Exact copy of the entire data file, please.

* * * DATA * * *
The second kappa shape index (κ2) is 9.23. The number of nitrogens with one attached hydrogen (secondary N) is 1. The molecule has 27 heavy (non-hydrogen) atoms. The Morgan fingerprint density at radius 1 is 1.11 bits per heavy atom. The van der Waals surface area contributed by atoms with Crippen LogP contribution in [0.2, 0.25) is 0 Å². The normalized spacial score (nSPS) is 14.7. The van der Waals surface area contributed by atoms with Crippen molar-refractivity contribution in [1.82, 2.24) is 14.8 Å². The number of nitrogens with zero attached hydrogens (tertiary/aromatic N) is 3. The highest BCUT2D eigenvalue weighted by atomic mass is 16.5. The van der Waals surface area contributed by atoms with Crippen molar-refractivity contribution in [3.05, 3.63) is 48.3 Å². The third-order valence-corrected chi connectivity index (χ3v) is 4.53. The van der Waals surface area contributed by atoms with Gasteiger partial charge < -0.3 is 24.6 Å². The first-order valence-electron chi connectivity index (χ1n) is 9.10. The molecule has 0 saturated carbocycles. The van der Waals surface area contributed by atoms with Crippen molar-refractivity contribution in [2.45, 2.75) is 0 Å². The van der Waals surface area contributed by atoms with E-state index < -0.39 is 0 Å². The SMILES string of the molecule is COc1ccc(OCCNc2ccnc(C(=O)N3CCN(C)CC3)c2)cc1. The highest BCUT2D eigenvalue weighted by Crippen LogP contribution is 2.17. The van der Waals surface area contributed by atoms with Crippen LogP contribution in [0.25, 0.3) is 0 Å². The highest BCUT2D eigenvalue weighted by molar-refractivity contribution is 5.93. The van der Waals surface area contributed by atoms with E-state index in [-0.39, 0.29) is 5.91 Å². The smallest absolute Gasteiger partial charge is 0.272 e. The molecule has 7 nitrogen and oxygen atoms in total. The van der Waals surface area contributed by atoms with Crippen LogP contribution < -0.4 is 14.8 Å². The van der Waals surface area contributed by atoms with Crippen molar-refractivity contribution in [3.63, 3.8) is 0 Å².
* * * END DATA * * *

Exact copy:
The second kappa shape index (κ2) is 9.23. The number of nitrogens with one attached hydrogen (secondary N) is 1. The molecule has 27 heavy (non-hydrogen) atoms. The Morgan fingerprint density at radius 1 is 1.11 bits per heavy atom. The van der Waals surface area contributed by atoms with Crippen LogP contribution in [0.2, 0.25) is 0 Å². The normalized spacial score (nSPS) is 14.7. The van der Waals surface area contributed by atoms with Crippen molar-refractivity contribution in [1.82, 2.24) is 14.8 Å². The number of nitrogens with zero attached hydrogens (tertiary/aromatic N) is 3. The highest BCUT2D eigenvalue weighted by atomic mass is 16.5. The van der Waals surface area contributed by atoms with Crippen molar-refractivity contribution in [3.05, 3.63) is 48.3 Å². The third-order valence-corrected chi connectivity index (χ3v) is 4.53. The van der Waals surface area contributed by atoms with Gasteiger partial charge < -0.3 is 24.6 Å². The first-order valence-electron chi connectivity index (χ1n) is 9.10. The molecule has 0 saturated carbocycles. The van der Waals surface area contributed by atoms with Crippen molar-refractivity contribution in [2.45, 2.75) is 0 Å². The van der Waals surface area contributed by atoms with E-state index < -0.39 is 0 Å². The SMILES string of the molecule is COc1ccc(OCCNc2ccnc(C(=O)N3CCN(C)CC3)c2)cc1. The highest BCUT2D eigenvalue weighted by Crippen LogP contribution is 2.17. The van der Waals surface area contributed by atoms with Crippen LogP contribution in [0.25, 0.3) is 0 Å². The highest BCUT2D eigenvalue weighted by molar-refractivity contribution is 5.93. The van der Waals surface area contributed by atoms with E-state index in [-0.39, 0.29) is 5.91 Å². The smallest absolute Gasteiger partial charge is 0.272 e. The molecule has 7 nitrogen and oxygen atoms in total. The van der Waals surface area contributed by atoms with Crippen LogP contribution < -0.4 is 14.8 Å². The van der Waals surface area contributed by atoms with Crippen molar-refractivity contribution in [3.63, 3.8) is 0 Å².